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New US Solar Power Installations Doubled Between 2010 And 2011

Solar power installation – Napa Valley

Despite the dark shadow cast over the US solar industry by the bankruptcy of Solyndra, 2011 was actually a record year for solar panel installations. A new report from the Solar Energy Industries Association and GTM research revealed that 1,855 MW of photovoltaic capacity was installed in the US in 2011, more than double the 887 MW installed in 2010.

Rhone Resch, president and chief executive officer of the Solar Energy Association stated: “If we can attract the investment, the opportunity to grow is really limitless simply because demand for energy, and clean energy, is just so great.”

The desire to embrace green energy is becoming an increasingly important task for companies looking to reduce their carbon footprints. For instance, tech giants Google and Facebook have made large investments in renewable energy (including solar energy) to reduce their carbon footprints and improve corporate image.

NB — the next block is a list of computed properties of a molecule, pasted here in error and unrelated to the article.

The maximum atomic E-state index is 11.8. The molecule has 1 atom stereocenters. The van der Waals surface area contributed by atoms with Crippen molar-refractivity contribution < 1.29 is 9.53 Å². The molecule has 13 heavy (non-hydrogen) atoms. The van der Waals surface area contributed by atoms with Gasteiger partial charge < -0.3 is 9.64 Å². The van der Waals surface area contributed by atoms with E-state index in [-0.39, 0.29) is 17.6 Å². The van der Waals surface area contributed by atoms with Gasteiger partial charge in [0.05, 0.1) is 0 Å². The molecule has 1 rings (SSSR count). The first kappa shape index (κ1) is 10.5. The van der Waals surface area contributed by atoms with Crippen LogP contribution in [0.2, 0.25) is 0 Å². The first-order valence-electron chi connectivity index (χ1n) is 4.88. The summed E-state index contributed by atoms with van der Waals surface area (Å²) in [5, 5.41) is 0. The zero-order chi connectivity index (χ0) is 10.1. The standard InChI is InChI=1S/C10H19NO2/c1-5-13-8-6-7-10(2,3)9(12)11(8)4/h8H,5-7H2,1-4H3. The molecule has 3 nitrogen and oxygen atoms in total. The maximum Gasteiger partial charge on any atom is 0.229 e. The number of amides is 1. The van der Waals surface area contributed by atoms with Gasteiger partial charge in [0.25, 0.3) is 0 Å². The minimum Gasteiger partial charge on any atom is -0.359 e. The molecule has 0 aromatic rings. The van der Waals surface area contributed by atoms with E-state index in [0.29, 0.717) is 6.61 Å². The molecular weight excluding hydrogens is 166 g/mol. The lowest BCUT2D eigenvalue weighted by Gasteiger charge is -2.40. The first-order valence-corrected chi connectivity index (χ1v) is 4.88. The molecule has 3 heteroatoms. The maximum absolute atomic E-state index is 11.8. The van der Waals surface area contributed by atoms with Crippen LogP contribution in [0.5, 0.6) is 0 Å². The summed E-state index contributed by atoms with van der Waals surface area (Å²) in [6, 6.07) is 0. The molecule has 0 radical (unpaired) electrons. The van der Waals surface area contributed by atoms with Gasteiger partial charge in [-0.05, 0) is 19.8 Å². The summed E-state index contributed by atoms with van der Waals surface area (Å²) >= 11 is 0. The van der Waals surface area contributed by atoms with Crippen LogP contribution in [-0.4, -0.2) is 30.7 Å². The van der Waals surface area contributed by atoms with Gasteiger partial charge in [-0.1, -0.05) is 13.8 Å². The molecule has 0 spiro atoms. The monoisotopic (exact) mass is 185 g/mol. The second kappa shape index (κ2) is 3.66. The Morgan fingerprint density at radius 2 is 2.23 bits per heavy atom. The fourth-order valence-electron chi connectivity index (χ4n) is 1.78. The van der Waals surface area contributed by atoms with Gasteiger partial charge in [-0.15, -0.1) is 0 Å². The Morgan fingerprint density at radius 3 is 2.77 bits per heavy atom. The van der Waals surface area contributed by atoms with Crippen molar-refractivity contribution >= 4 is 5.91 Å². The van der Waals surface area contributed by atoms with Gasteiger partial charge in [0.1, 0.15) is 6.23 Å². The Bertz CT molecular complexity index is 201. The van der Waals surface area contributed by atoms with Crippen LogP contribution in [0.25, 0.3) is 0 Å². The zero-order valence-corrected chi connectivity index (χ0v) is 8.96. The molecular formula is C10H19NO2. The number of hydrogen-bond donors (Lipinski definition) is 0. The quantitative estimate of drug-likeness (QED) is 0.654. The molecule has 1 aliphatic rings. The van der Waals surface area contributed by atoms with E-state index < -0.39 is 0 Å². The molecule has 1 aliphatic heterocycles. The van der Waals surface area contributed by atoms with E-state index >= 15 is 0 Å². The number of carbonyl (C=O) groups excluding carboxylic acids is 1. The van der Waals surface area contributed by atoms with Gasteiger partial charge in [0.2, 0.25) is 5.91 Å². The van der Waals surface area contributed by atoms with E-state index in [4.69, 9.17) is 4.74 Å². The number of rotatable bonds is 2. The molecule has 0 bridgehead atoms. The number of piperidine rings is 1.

As a result of increasing renewable energy demand, the number of large-scale solar installation grew from 2 in 2009, to 28 in 2011. Residential solar panel installation grew by 11% in to 297 MW while non-residential installation rose 28% to 800 MW.

Clearly the solar industry is seeing continued expansion across the board, but it is still reliant on a favourable political climate to proceed. In particular, uncertainty over government policies (including green energy tax rebates and grants) and a potential trade row with China over low-cost solar modules could stifle the growing industry.

But even if favourable government policies don’t continue, the costs for solar will continue to decrease as research proceeds and technology improves. By 2021, 100 million Americans could be powering their homes with solar energy for less than traditional grid prices.

What are your thoughts on the future of solar power? Do you think solar installations will continue to grow at the same rate over the next few years?

Image CC licensed by Steve Jurvetson

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